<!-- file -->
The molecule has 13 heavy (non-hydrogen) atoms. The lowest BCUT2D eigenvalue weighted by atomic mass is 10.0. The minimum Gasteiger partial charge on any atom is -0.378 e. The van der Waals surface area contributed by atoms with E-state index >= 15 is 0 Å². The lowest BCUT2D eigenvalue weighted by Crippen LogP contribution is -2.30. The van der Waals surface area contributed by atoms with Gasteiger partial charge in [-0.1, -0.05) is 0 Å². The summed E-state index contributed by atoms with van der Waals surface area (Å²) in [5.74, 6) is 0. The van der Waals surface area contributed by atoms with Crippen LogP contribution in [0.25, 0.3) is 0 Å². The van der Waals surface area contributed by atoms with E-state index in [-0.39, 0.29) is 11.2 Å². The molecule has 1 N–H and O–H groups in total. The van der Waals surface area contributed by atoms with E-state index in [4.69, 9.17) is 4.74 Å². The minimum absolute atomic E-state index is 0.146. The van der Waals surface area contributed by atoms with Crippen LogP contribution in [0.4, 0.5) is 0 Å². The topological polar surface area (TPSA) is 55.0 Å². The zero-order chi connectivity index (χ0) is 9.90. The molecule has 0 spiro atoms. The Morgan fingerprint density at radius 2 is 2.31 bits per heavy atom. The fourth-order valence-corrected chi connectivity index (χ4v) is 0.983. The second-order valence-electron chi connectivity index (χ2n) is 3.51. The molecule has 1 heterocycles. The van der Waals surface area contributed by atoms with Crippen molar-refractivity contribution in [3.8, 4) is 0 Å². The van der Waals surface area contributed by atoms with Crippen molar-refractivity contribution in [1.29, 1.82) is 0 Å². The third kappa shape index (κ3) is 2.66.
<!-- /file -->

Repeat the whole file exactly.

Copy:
The molecule has 13 heavy (non-hydrogen) atoms. The lowest BCUT2D eigenvalue weighted by atomic mass is 10.0. The minimum Gasteiger partial charge on any atom is -0.378 e. The van der Waals surface area contributed by atoms with E-state index >= 15 is 0 Å². The lowest BCUT2D eigenvalue weighted by Crippen LogP contribution is -2.30. The van der Waals surface area contributed by atoms with Gasteiger partial charge in [-0.1, -0.05) is 0 Å². The summed E-state index contributed by atoms with van der Waals surface area (Å²) in [5.74, 6) is 0. The van der Waals surface area contributed by atoms with Crippen LogP contribution in [0.25, 0.3) is 0 Å². The van der Waals surface area contributed by atoms with E-state index in [-0.39, 0.29) is 11.2 Å². The molecule has 1 N–H and O–H groups in total. The van der Waals surface area contributed by atoms with E-state index in [4.69, 9.17) is 4.74 Å². The minimum absolute atomic E-state index is 0.146. The van der Waals surface area contributed by atoms with Crippen LogP contribution in [0.4, 0.5) is 0 Å². The topological polar surface area (TPSA) is 55.0 Å². The zero-order chi connectivity index (χ0) is 9.90. The molecule has 0 spiro atoms. The Morgan fingerprint density at radius 2 is 2.31 bits per heavy atom. The fourth-order valence-corrected chi connectivity index (χ4v) is 0.983. The second-order valence-electron chi connectivity index (χ2n) is 3.51. The molecule has 1 heterocycles. The van der Waals surface area contributed by atoms with Crippen molar-refractivity contribution in [3.8, 4) is 0 Å². The van der Waals surface area contributed by atoms with Crippen molar-refractivity contribution in [1.29, 1.82) is 0 Å². The third kappa shape index (κ3) is 2.66.